If you made a New Year’s resolution to improve your finances in 2014, but you feel like you’ve blown it during the first half of the year, don’t despair. All isn’t lost—even if you may feel like a lot of your cash has been.
No matter what you have or haven’t done between January and June, there are still six more months of the year for you to make that resolution stick. Here are four ways to reach your financial goals in the second half of 2014.
1. Organize your financial paperwork
Some people have trouble meeting their financial goals simply because their financial paperwork is messy and highly disorganized. Regardless of whether you want to save more money, improve your credit rating, take control of your investments or something else, good record-keeping will help you more readily achieve your desired outcome.
So organize your bills and create a master list of all open accounts and balances so you have a good idea of how many accounts you actually have.
You’ll need separate lists of your assets (bank accounts and investments) and your liabilities (credit cards, personal loans, bank loans and other debts). Plan on reviewing this master list once a month throughout the rest of the year so you have an accurate idea of where you stand financially.
Also, it doesn’t matter if you prefer to store documents in electronic format or in paper records. As long as you can readily retrieve and update your records, just use whatever record-keeping system works best for you.
2. Run a “what if” analysis
Have you ever contemplated what would happen if a major life event interrupted your personal or professional progress or made it very difficult for you to achieve your goals?
Would you be able to accomplish your objectives—or just make ends meet—if you lost your job, got into a serious car accident, lost your investment assets, or even lost your home in a fire, tornado or another natural disaster?
Consider a few different scenarios but don’t drive yourself frantic with worry by fretting excessively about the future. Just make sure you’ve thought through a few potential “worst case” situations and how you would respond to them.
Ideally, after a bit of contemplation, you’ll come to the conclusion that taking certain precautions, or even simply having extra cash on hand, could be helpful in any personal or financial emergency. So start working towards padding an emergency account to cover your bases throughout the second half of 2014. That will help you start out 2015 on stronger financial footing.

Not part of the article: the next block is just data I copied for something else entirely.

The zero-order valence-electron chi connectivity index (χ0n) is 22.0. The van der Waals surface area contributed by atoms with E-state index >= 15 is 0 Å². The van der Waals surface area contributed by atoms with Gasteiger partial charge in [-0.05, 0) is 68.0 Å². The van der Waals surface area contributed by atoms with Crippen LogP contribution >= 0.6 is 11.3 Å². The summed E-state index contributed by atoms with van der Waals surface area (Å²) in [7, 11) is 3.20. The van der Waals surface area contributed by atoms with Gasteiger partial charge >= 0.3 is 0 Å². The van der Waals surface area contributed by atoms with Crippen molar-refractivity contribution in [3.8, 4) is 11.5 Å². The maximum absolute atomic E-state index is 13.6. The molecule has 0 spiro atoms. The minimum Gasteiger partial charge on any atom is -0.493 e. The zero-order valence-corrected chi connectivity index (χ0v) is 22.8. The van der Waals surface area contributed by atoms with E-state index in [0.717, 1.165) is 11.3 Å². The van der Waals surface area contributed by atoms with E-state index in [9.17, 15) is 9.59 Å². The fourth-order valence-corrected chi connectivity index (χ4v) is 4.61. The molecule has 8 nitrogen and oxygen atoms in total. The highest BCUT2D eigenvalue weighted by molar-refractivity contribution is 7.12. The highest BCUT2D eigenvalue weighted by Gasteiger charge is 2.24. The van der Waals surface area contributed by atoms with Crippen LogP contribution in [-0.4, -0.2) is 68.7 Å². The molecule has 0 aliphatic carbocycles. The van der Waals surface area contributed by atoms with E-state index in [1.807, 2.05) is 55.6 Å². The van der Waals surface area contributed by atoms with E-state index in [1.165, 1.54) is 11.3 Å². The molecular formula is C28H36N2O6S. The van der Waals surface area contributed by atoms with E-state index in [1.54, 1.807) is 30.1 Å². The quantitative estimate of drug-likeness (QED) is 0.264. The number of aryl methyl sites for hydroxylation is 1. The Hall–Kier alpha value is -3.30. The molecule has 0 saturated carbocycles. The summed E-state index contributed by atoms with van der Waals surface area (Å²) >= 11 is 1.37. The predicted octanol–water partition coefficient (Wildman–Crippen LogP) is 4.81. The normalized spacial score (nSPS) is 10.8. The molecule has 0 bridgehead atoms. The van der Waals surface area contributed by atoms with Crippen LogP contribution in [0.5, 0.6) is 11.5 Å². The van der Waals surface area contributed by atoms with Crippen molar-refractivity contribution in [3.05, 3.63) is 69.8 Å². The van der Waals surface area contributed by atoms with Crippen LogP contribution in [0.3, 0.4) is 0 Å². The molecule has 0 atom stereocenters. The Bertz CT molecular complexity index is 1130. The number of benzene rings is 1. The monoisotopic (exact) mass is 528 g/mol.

No matter what you have or haven’t done between January and June, there are still six more months of the year for you to make that resolution stick.
3. Share your goals with someone you trust
Accountability plays an important role in reaching many of your personal goals—including your financial ones. Share some of your goals with someone you trust so you can “check in” with them periodically throughout the remainder of the year.
The individual you select should be someone you feel comfortable revealing your successes to—as well as admitting when you’ve gone astray or that you’ve let some of your bad financial habits get the best of you.
Sometimes knowing that you’re answerable to somebody else can prompt you to stay focused and on track with meeting your financial goals.
4. Swap goals with your significant other
For those who are married, or in committed relationships, even if your significant other isn’t your accountability partner, it can still be very helpful to share your goals with that other person in your life—and have him or her do the same thing.
By swapping, or sharing goals with your spouse, or significant other, you may be surprised to see what some of your partner’s goals are.
It’s helpful to do this because then you both have an idea about where each person wants to spend money. You can also see where you have goals in common. Being aligned with one another, in terms of long-term goals, can be an especially strong way to bond with your partner.
That’s no small task given the amount of financial fighting that goes on with most couples. In fact, 70% of all divorced people cite arguments over money as one factor in their breakups.
So if you see a goal that your partner would like to accomplish in the future, now is the time to begin talking about how the two of you will meet that goal. For example, assume you want to go back to school in a year, and he wants to launch a new business in a year.
How do you prioritize your goals? Compromises will often have to be made. But at least you’ve began the process of bringing your dreams to fruition—by putting those goals on paper, discussing them thoroughly, and considering what steps are required to get you there.
By following these four tips, you—and your better half—can reach your financial goals in the second half of 2014 and beyond.